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Diagnostic criteria for multiple sclerosis An addendum.

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4. Paty D, Asbury A, Herndon R, et al. Use of magnetic resonance
Diagnostic Criteria
for Multiple Sclerosis:
An A d d i n d m
imaging in the diagnosis of multiple sclerosis. Neurology
C W e s M. Poser, M D
Perusal of a number of recent articles in the neurological
literature has made it clear that Poser and colleagues’ [I)
diagnostic criteria for multiple sclerosis (MS) have not always
been clearly understood: Dissemination in space is stressed
but dissemination in time is often ignored.
The differential diagnosis from acute disseminated encephalomyelitis (ADEM) remains a crucial and taxing problem; dissemination in space is extremely common, while recurrences are quite rare. Abnormalities of evoked potentials
127 and the presence of oligoclonal bands in cerebrospinal
fluid [3] are not infrequently found in ADEM, as well as in
many other diseases of the nervous system. Magnetic resonance imaging (MRI) has contributed to the confusion because the white matter changes of ADEM are indistinguishable from those of MS, although in the former the areas of
increased signal intensity have less of a tendency to be
periventricular in location and are somewhat more likely to
involve gray matter. Attention is called to the excellent and
clearly enunciated policy statement regarding the use of MRI
in the diagnosis of MS by Paty and associates [4]. Requirements that could usefully be added to this statement are that
there should be at least four areas of increased signal intensity in the white matter (Paty D: Personal communication,
1987), at least two of which should be periventricular in
location, but not including the symmetrical involvement of
the anterior angles of the lateral ventricles.
With the possible exception of serial MRI examinations
demonstrating the appearance of new plaques, the absolutely
mandatory criterion of dissemination in time will have to
remain based upon the clinical history subjected to critical
evaluation in order to attempt to distinguish true exacerbations, i.e., the appearance of new symptoms or the extension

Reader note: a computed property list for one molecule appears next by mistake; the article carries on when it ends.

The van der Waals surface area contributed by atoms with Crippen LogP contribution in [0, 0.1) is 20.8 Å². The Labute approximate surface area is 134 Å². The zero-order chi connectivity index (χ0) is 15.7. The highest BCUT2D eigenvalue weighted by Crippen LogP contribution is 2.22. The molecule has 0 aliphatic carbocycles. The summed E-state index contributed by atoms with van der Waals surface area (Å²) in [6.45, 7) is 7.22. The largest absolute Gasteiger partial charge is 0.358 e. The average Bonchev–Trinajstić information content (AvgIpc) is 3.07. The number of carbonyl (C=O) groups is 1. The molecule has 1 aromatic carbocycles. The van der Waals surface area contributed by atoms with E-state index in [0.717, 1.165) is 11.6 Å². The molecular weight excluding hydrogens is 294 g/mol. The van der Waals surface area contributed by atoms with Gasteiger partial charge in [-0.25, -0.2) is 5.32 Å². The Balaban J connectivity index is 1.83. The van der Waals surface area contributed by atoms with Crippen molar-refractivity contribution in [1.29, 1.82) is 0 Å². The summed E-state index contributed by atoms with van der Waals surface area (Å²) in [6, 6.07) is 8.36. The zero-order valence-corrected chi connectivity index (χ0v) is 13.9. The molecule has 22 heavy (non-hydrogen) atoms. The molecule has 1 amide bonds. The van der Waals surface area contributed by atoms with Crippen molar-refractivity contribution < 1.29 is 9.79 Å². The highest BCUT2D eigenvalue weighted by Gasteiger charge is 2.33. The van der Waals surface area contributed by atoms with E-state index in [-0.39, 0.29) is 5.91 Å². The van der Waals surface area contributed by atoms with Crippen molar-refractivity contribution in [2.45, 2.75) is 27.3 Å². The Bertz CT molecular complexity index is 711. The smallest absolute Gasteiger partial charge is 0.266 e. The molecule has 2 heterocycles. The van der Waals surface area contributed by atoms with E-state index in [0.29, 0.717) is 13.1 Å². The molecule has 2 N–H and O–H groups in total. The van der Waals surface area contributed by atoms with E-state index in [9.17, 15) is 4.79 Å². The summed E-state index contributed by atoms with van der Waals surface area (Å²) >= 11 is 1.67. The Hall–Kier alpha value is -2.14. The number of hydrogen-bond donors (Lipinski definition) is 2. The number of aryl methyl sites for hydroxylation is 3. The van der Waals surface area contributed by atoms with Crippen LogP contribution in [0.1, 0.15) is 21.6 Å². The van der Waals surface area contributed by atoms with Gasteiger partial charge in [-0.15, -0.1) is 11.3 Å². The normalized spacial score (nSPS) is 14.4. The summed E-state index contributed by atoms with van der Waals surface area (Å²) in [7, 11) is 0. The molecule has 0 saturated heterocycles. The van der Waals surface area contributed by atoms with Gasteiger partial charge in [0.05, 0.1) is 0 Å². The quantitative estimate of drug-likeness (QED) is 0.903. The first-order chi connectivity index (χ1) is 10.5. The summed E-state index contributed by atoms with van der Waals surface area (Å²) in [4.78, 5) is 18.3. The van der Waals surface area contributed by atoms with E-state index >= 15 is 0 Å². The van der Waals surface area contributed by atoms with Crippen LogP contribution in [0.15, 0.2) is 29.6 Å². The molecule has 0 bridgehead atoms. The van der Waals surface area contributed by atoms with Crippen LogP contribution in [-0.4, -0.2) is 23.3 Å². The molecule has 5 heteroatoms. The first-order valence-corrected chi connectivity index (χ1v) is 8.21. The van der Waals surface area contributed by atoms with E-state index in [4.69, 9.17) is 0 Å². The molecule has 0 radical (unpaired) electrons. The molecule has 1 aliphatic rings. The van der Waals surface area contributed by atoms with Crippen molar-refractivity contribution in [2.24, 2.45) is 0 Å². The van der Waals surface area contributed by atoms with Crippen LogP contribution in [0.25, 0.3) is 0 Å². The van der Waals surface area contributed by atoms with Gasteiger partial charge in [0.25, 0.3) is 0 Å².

of old ones, from what might be called pseudoexacerbations
caused by an alteration of the patient’s internal milieu by
changes in body temperature, infection, dehydration, and
other factors.
In summary, both dissemination in space and dissemination
in time are required for the diagnosis of MS.
Haruard Medical School
Beth Israel Hospital
Boston. MA
1. Poser C, Paty D, Scheinberg L, et al. New diagnostic criteria for
multiple sclerosis. Ann Neurol 1983;13:227-231
2. Cohen S, Synddko K, Tourtellone W. Visual evoked potentials
in the diagnosis of multiple sclerosis. In: Poser C, Paty D, Scheinberg L, et al, eds. The diagnosis of multiple sclerosis. New York:
Thieme-Suatton, 1984:103-119
3. Ebers G. Cerebrospinal fluid electrophoresis in multiple sclerosis.
In Poser C, Paty D, Scheinberg L, et al, eds. The diagnosis of
multiple sclerosis. New York: Thieme-Stratton, 1984:179-184
Clonidine in Gdes
de la Tourette’s Syndrome
R. A. C. Roos, MD,* R. B. Mirideraa, MD,t
A. P. Cohen, MD,S B. J. M. Van de Wetering, MDJ
and T. C. A. M. Van Woerkom, MDS
Goett and colleagues [I) presented the first randomized,
double-blind, placebo-controlled trial with clonidine in
Gilles de la Tourette’s syndrome (GTS). They did not find
any effect of clonidine. Some comments seem appropriate
concerning the evaluation method, certainly the most
difficult part in such studies. We cannot agree with the statement that two 1-minute video clips “provide a representative
sample of symptomatic behavior.” In the inclusion criteria of
DSM-111123 for the diagnosis of GTS, both the suppression
of tics for minutes to hours and the waxing and waning
course over weeks to months are main criteria. One-minute
video clips are too short to evaluate frequency of tics.
Awareness by patients that they are being watched or filmed
may well suffice to suppress the tics. Our experience includes
several patients who, at the moment they thought, erroneously, that the video session had ended, showed a burst of
tics. In our view, the assessment method of Goetz and associates [I] is not a valuable objective method. The method
of choice is a video clip of 3 to 5 minutes obtained while the
patient is unaware of the recording. The presence of other
persons in the room will certainly influence the tics, and
short periodic recording will bias the outcome as a consequence. In our opinion the results of video monitoring with
the other persons in the room also should have been presented.
One additional point is that the effect of clonidine becomes apparent in some patients only after three months of
regular drug intake 13). It has been reported that after even
brief discontinuation of clonidine, its reinstitution may become effective only after a period of two weeks to four
months 141. Therefore, a drug period of only six weeks does
not allow a final judgment to be made about the efficacy of
clonidine in the treatment of GTS.
In conclusion, we stress that there is still a need for a longterm double-blind clonidine-placebo clinical trial in GTS.
*Department of Neurology
University Hospital Leiden
Leiden, The Netherlands
$Department of Child Psychiatry
Sophia Children’s Hospital
Erasmus University
Rotterdam, The Netherlands
$Department of Neuropsychiatty
Psychiatric Centre Rosenburg
The Hague, The Netherlands
§Department of Psychiatty
University Hospital Rotterdam
Rotterdam, The Netherlands
Copyright 0 1987 by the American Neurological Association 773
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criterias, sclerosis, multiple, diagnostika, addendum
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